Burundi’s opposition CNL picked current chairman of the National Assembly as its candidate in the May presidential election which the UN says is likely to be marred by violence.
Former rebel leader, Agathon Rwasa (56) fought in Burundi’s civil war, as did current President Pierre Nkurunziza, who will not seek re-election in May. Like the president, he comes from the province of Ngozi and the same ethnic group, the Hutu.
Burundi is one of the poorest countries in the world and lost donor funding in 2015 after political violence post-elections.
The East African nation is struggling to come to terms with a violent past, characterised by colonial occupation, civil war and decades of intermittent massacres.
The population is divided between Tutsi and Hutu. Some 300 000 people were killed in the civil war which ended in 2005.
Rwasa denounced what he said were plans by the ruling party to rig the election.
“As we approach elections, it’s surprising to hear there are people thinking about rigging elections. Burundians will not let them do it,” he told delegates after his appointment.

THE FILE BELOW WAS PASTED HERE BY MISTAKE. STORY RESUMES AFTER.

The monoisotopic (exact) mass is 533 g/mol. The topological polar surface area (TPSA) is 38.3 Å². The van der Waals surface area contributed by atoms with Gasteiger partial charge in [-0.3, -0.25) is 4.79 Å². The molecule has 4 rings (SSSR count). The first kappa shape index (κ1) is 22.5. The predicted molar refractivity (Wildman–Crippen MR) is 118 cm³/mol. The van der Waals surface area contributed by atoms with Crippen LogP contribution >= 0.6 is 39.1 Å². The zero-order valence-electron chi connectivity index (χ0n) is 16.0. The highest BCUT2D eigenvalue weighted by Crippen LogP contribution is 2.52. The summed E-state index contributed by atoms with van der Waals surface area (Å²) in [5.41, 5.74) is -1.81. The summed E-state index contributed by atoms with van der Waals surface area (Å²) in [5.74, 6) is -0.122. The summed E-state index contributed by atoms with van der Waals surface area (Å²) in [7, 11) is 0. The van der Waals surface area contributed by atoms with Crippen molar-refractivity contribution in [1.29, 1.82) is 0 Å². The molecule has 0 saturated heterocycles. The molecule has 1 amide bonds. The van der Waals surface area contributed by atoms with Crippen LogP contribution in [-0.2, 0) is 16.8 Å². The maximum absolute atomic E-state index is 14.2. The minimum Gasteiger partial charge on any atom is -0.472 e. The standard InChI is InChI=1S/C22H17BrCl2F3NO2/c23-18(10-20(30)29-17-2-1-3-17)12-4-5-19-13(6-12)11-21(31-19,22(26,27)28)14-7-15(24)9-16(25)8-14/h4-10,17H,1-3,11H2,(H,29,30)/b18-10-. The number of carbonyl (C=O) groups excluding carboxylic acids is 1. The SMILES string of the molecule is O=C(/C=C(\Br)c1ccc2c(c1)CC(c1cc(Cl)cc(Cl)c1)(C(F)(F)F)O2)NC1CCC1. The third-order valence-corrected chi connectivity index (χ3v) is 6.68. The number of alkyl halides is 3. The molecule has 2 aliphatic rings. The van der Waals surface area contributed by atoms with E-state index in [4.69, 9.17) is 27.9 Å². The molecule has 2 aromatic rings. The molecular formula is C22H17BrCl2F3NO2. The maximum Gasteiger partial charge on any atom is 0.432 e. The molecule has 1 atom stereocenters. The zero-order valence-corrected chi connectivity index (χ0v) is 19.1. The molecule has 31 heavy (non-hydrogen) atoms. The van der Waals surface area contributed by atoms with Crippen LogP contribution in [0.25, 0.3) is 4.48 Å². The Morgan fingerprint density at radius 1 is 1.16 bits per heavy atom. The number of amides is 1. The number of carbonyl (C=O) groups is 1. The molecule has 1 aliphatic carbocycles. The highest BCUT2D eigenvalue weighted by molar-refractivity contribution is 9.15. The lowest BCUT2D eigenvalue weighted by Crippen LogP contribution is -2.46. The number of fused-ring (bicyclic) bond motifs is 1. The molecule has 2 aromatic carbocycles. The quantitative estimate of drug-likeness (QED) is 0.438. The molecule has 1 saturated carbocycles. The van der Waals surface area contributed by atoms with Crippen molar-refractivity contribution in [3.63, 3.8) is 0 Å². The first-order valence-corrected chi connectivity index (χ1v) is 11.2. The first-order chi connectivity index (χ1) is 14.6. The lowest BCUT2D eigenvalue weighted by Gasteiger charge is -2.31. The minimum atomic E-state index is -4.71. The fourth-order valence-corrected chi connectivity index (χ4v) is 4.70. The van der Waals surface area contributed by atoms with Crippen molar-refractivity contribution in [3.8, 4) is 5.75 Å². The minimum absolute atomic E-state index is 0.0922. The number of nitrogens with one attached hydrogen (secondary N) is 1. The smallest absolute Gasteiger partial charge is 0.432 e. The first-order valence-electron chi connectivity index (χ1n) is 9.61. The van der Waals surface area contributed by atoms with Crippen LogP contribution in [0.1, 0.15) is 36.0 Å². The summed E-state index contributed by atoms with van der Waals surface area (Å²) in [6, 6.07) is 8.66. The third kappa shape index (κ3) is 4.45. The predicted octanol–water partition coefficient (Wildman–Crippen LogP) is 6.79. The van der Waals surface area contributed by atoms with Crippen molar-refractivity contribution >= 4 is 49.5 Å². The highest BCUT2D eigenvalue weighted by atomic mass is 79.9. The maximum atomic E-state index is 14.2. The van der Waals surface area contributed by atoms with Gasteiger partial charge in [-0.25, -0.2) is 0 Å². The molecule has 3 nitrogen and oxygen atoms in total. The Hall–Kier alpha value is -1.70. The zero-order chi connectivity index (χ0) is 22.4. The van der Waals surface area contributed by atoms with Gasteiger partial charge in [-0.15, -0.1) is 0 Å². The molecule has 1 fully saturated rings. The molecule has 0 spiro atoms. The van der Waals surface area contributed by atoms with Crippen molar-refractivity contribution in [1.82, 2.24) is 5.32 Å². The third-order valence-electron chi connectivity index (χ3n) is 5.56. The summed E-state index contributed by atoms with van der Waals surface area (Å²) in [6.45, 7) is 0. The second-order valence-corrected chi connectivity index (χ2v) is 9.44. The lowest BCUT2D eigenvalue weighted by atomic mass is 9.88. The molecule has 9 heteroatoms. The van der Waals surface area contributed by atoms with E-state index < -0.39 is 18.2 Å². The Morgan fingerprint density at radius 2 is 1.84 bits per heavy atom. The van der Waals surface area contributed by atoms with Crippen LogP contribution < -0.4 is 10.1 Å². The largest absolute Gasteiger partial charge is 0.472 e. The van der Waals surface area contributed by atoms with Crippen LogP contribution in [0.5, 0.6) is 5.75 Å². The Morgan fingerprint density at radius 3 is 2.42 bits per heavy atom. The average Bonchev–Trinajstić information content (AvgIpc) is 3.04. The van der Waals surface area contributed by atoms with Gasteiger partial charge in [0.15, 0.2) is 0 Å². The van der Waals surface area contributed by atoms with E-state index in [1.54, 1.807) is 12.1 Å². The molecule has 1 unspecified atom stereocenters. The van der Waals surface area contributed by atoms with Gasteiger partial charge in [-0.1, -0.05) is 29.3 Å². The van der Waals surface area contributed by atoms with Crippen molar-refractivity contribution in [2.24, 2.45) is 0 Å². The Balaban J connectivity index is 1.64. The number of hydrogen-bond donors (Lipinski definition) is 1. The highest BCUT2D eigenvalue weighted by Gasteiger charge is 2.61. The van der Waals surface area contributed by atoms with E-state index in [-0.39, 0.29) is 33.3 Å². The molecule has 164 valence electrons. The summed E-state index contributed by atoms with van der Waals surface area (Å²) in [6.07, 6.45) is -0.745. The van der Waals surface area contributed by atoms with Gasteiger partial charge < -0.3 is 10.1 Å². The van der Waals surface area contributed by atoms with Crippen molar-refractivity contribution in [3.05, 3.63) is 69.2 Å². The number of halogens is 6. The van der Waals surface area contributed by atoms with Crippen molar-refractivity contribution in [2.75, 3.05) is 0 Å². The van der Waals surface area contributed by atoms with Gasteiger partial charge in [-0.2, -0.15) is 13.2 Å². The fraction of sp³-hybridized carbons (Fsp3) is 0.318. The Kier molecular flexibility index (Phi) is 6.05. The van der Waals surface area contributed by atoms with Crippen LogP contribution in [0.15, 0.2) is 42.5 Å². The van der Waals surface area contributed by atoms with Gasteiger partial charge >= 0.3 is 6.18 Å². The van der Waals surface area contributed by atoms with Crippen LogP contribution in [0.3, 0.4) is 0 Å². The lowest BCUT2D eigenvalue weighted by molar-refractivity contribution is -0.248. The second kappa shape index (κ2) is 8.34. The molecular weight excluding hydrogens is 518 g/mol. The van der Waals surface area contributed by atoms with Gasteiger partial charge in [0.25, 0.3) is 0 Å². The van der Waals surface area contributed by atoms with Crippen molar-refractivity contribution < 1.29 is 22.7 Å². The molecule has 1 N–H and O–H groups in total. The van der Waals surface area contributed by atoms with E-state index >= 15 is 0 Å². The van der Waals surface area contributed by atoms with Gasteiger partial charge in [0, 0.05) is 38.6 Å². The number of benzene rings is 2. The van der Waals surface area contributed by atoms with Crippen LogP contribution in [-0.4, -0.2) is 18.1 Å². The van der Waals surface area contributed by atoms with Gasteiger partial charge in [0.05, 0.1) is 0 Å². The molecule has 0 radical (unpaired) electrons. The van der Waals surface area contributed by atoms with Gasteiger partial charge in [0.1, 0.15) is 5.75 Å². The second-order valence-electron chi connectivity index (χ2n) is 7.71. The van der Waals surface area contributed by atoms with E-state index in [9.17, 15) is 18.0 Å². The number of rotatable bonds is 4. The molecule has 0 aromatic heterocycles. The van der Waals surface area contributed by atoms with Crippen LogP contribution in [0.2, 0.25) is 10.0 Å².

In January the ruling party, the CNDD-FDD, chose as its candidate its secretary general, Evariste Ndayishimiye, a retired army general who heads the department of military affairs in the president’s office and served as minister of the interior and security.
Government could not be reached for comment on accusations to rig the vote.
The UN warns human rights abuses might increase ahead of the elections. Since 2015, when Nkurunziza ran for a third, disputed term in office, hundreds of Burundians died in clashes with security forces.
The UN denounced serious human rights violations, including killings, disappearances, torture and gang rape of alleged political opponents, perpetrated by police, security forces and the ruling party’s youth league, the Imbonerakure.